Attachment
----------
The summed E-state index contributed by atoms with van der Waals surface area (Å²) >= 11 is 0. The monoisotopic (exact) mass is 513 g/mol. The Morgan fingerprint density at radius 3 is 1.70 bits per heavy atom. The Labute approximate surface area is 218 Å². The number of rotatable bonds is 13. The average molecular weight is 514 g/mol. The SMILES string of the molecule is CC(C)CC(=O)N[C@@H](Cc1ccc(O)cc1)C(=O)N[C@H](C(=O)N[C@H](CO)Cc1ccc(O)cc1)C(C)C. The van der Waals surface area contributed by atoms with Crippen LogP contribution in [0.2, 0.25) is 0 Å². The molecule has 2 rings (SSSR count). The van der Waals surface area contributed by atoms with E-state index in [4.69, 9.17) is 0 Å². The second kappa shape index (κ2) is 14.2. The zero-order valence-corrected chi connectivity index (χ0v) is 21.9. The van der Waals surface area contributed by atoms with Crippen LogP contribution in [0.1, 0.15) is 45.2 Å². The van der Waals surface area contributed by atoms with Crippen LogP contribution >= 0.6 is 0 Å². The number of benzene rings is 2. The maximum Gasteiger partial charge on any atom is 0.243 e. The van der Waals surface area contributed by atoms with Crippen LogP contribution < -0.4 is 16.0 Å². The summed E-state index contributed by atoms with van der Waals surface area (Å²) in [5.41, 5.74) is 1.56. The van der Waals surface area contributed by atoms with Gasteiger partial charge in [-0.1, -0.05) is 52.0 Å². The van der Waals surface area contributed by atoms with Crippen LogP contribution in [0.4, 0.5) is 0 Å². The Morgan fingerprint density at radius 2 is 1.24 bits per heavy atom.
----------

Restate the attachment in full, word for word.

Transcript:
The summed E-state index contributed by atoms with van der Waals surface area (Å²) >= 11 is 0. The monoisotopic (exact) mass is 513 g/mol. The Morgan fingerprint density at radius 3 is 1.70 bits per heavy atom. The Labute approximate surface area is 218 Å². The number of rotatable bonds is 13. The average molecular weight is 514 g/mol. The SMILES string of the molecule is CC(C)CC(=O)N[C@@H](Cc1ccc(O)cc1)C(=O)N[C@H](C(=O)N[C@H](CO)Cc1ccc(O)cc1)C(C)C. The van der Waals surface area contributed by atoms with Crippen LogP contribution in [0.2, 0.25) is 0 Å². The molecule has 2 rings (SSSR count). The van der Waals surface area contributed by atoms with E-state index in [4.69, 9.17) is 0 Å². The second kappa shape index (κ2) is 14.2. The zero-order valence-corrected chi connectivity index (χ0v) is 21.9. The van der Waals surface area contributed by atoms with Crippen LogP contribution in [0.1, 0.15) is 45.2 Å². The van der Waals surface area contributed by atoms with Crippen LogP contribution >= 0.6 is 0 Å². The number of benzene rings is 2. The maximum Gasteiger partial charge on any atom is 0.243 e. The van der Waals surface area contributed by atoms with Crippen LogP contribution < -0.4 is 16.0 Å². The summed E-state index contributed by atoms with van der Waals surface area (Å²) in [5.41, 5.74) is 1.56. The van der Waals surface area contributed by atoms with Gasteiger partial charge in [-0.1, -0.05) is 52.0 Å². The van der Waals surface area contributed by atoms with Crippen LogP contribution in [0.4, 0.5) is 0 Å². The Morgan fingerprint density at radius 2 is 1.24 bits per heavy atom.